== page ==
NFO vs Mutual Fund

Retail investors are increasing rapidly. The public is also constantly looking for an indirect route to make investments with better returns. One such common way is mutual funds. As days go by, a new range of investment models are arising daily. Right now, the big debate is choosing between a New Fund Offer (NFO) or a Mutual Fund.

Understanding the underlying differences between NFO and Mutual funds allows you to find a significant choice. So that this article uncovers brief notes on both things and makes your job easy. Without any further discussion, let’s delve into the topic now: 

What is an NFO? 

The term NFO means New Fund Offering, which is a new investment objective offered by AMC or an Asset Management Company. The scheme is introduced to the market only after the AMC confirms that there is no similar investment objective. It is available in two types: Close-ended funds and Open-ended funds. 

Open-ended funds are open to purchase and sell anytime whereas the close-ended funds are available to purchase only during NFO and can be benefited after the maturity period. 

What is a Mutual Fund? 

A mutual fund is an efficient investment program that pools money from many investors and then the fund manager invests them in different securities and investment options. It may be of any kind such as bonds, short-term debt, or stocks.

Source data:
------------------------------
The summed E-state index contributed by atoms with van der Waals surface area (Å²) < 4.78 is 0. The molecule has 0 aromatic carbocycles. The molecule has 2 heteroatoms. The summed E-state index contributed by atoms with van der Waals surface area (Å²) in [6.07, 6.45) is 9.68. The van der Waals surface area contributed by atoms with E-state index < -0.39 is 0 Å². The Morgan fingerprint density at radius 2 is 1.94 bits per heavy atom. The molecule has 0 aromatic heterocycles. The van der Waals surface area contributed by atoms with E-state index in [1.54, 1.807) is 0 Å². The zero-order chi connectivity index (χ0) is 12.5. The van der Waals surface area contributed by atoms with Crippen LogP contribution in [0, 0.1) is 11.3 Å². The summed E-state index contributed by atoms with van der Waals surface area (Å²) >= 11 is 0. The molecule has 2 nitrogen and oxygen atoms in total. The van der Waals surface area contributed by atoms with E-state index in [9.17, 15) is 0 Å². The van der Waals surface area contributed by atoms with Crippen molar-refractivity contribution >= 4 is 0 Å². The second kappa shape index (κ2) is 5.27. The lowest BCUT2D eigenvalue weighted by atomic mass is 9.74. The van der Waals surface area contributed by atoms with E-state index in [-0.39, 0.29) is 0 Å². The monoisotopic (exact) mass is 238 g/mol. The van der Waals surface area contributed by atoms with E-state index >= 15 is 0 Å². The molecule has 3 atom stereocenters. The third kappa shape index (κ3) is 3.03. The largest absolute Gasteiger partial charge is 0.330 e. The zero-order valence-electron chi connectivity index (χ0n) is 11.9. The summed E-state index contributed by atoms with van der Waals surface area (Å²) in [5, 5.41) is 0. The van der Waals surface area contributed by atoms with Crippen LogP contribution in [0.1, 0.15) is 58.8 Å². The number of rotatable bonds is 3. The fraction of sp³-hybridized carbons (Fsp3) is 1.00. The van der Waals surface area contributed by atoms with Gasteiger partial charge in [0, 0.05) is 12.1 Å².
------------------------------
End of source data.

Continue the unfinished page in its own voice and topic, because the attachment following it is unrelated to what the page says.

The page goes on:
However, the investor becomes the owner of certain units while investing in a mutual fund. They can also buy shares to generate income. 

Difference Between NFO and Mutual Fund

The main difference between an NFO and a Mutual Fund is that an NFO is a brand new fund, like a startup in the investment world. It hasn’t built a track record yet, so you can’t see how it’s performed in the past.

A Mutual Fund, on the other hand, is more established, like a company with a history. You can look at its past performance to see how it’s done before you invest.

FeatureNFO (New Fund Offer)Mutual Fund
DefinitionThe launch of a new mutual fund scheme by an Asset Management Company (AMC).A kind of investment where a bunch of people put their money together, and
then that money gets used to buy stocks, bonds, or other stuff like that.
StageInception – New to the market.Established – Has a track record.
Investment StrategyMay be a new strategy or a unique take on an existing one.Established strategy with a performance history.
Track RecordNo past performance data available.Has a history of performance that can be analyzed.
Unit PriceUnits are typically offered at a fixed price (often ₹10) during the NFO period.Unit price fluctuates based on market movements.
AvailabilityNo past performance data is available.Available for investment anytime.

Factors to Consider When Investing in NFO or Mutual Fund 

If you decide to invest in a mutual fund or NFO, these are the primary factors that you need to consider. It helps investors to determine whether the return and risk factors are worth the investment. 

Risk and Return Profile